Eric Rudolph and The Lone Wolf

Eric Rudolph Composite SketchI have often suggested that Eric Rudolph, who for five years successfully evaded the largest federal manhunt in U.S. history–until he surrendered himself to a rookie sheriff’s deputy in the alley behind a local supermarket, exemplifies the modern fugitive. The fugitive summons forth the great machinery of government: scores of armed agents, ballistic tests and DNA samples, barking dogs, search ‘copters, infrared flybys. And as he eludes it all, he becomes legendary, a folk hero. No matter how heinous his crimes, the figure of the fugitive is alluring. Alluring, because a lone figure trumps the power of the state. Alluring, because he just disappears. And that is something that is increasingly impossible in today’s world.

Given my interest in Rudolph, I devoured Maryanne Vollers recent journalistic account of the lengthy Rudolph investigation, Lone Wolf: Eric Rudolph: Murder, Myth, and the Pursuit of an American Outlaw. Vollers incorporates hundreds of sources, including conversations with many of the lead investigators, Rudolph’s family, and written interviews with Rudolph himself. The book is enlightening in many ways, especially Vollers’ behind-the-scenes descriptions of the ego battles and in-fighting between government agencies, some of which probably contributed to Rudolph’s initial escape into the mountains of western North Carolina.

Vollers’ account is riveting, in part because it reads like a police procedural–an extended episode of Law & Order. However, this blow-by-blow treatment of the Rudolph investigation and trial contributes to the book’s greatest weakness, which is its light treatment of Rudolph’s life on the lam. So focused on the state and federal investigation into Rudolph’s crimes, the book pays short shrift to the Rudolph’s actual experiences on the run. For the most part, the reader concludes Lone Wolf without knowing how Rudolph spent his five years of fugitivity.

We do learn how Rudolph survived, nutritionally-speaking, and these daily acts–eating ground salamander bones, scrounging from Taco Bell dumpsters–should disabuse us of the glamour of life on the lam, but in fact, we learn little about the larger strategies of escape and evasion in the mountains. What about the close calls with the tracking dogs, the sleepless nights slipping past hunters, the breathless chases across ravines and gorges? About these moments of the manhunt, Rudolph has remained silent. Perhaps these dramatic twists, so fitting for a Hollywood blockbuster, never happened. Perhaps they did. Rudolph does not say, and so Vollers cannot say. In this way, Rudolph’s aura as a fugitive sustains itself and outlives his actual fugitive life. The mystery of his long disappearance lingers. “Where I’m hidden, they’ll never find me,” Rudolph reportedly told George Nordmann in the only confirmed sighting of Rudolph during the entire manhunt, six months into his life on the run. Indeed, though Rudolph later let himself be found, the fugitive is still hidden.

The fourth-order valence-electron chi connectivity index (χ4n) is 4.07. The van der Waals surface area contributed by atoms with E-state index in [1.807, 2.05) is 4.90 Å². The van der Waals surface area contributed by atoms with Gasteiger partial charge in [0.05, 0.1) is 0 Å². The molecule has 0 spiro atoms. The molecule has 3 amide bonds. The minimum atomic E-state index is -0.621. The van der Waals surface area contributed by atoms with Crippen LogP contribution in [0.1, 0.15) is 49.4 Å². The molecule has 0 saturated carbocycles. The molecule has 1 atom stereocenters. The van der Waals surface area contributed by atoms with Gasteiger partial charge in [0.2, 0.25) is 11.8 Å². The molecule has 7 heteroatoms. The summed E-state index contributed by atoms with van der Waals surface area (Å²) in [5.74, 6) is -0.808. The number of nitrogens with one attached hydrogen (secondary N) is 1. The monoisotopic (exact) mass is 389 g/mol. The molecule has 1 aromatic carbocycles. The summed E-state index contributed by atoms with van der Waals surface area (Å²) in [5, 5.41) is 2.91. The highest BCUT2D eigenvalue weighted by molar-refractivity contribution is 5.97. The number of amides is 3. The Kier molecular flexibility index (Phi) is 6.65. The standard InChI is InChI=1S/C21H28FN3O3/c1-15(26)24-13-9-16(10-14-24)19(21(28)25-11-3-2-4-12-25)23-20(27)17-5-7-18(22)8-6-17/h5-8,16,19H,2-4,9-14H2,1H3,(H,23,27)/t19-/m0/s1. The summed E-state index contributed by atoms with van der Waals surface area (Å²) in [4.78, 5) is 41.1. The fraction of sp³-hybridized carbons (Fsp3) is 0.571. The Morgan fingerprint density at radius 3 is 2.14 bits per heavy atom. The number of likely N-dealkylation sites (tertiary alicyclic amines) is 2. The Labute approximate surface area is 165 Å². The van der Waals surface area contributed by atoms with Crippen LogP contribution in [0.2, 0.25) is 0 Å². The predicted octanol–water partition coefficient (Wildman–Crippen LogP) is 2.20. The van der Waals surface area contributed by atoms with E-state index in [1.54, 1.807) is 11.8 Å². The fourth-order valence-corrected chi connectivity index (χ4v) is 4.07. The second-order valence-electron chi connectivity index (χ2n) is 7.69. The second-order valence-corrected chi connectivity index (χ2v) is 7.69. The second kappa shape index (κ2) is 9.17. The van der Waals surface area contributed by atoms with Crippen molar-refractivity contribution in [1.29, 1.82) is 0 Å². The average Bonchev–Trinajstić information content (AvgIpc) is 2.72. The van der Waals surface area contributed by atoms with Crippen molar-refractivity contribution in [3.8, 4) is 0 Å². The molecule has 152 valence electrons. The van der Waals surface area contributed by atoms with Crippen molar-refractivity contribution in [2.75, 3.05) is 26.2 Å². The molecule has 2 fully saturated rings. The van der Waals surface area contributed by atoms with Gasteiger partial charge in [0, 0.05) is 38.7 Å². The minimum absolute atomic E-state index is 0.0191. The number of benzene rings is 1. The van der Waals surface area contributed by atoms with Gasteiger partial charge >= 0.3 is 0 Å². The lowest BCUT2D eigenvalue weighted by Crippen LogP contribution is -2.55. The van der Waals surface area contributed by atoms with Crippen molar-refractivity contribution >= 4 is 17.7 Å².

Fly the Fiendly Skies

This is the scariest freaking business I’ve read in a long time: Christopher Soghoian, a computer science student who had created an online generator for fake boarding passes–solely to point out how ludicrously ineffective airport security is–has been visited several times by the FBI, most recently, with a 2am warrant that allowed the Bureau to seize every single piece of tech in the student’s home. (See a scan of the warrant at BoingBoing).

The kid (he’s 24 years old) is simply highlighting that TSA airport security is “security theater”–providing the illusion of security while actually not protecting anything or anyone. Anybody can print their own online boarding pass and use it to get past gate security (as Andy Bowers illustrated in Slate nearly two years ago); and anyone can easily use two boarding passes to not only get past security, but to board the plane under a false ID.

What’s most amazing is that Soghoian is simply revealing flaws in a system that desperately needs fixing. But the federal government is treating him as a terrorist.

Who’s to say that millions haven’t already printed their own fake boarding passes and done what Soghian is only suggesting?

Who’s to say that I, who travel every week from Charlotte to Dulles International Airport, haven’t used Photoshop to doctor an online boarding pass copied from usairways.com to get through security?

I have.

It’s simple, and any idiot can do it.

You take a screenshot of your real boarding pass (right before you print it) (and most airlines allow you to “check in” online, meaning you can call up your boarding pass right in your web browser). And then you edit that screenshot in Photoshop. Substitute your seat assignment, your flight number, whatever. As long as it looks vaguely like US Airways real online boarding pass, you can get right through security.

I did this.

Even though I was a paying customer and had a real boarding pass, I generated a separate fake one. I forged one. Just to test the system.

I got through.

I boarded and flew and landed home.

Now I’m worried. Is the FBI going to come after me? Seize my computers and flash drives and scanners and printers? I did what the terrorists could do. Does that make me an enemy of the state? I broke federal law (DHS Code Title 49, Volume 8; October 1, 2004 rev. [Page 302]. I knowingly lied to a federal official. Security fraud. I committed it.

Or did I?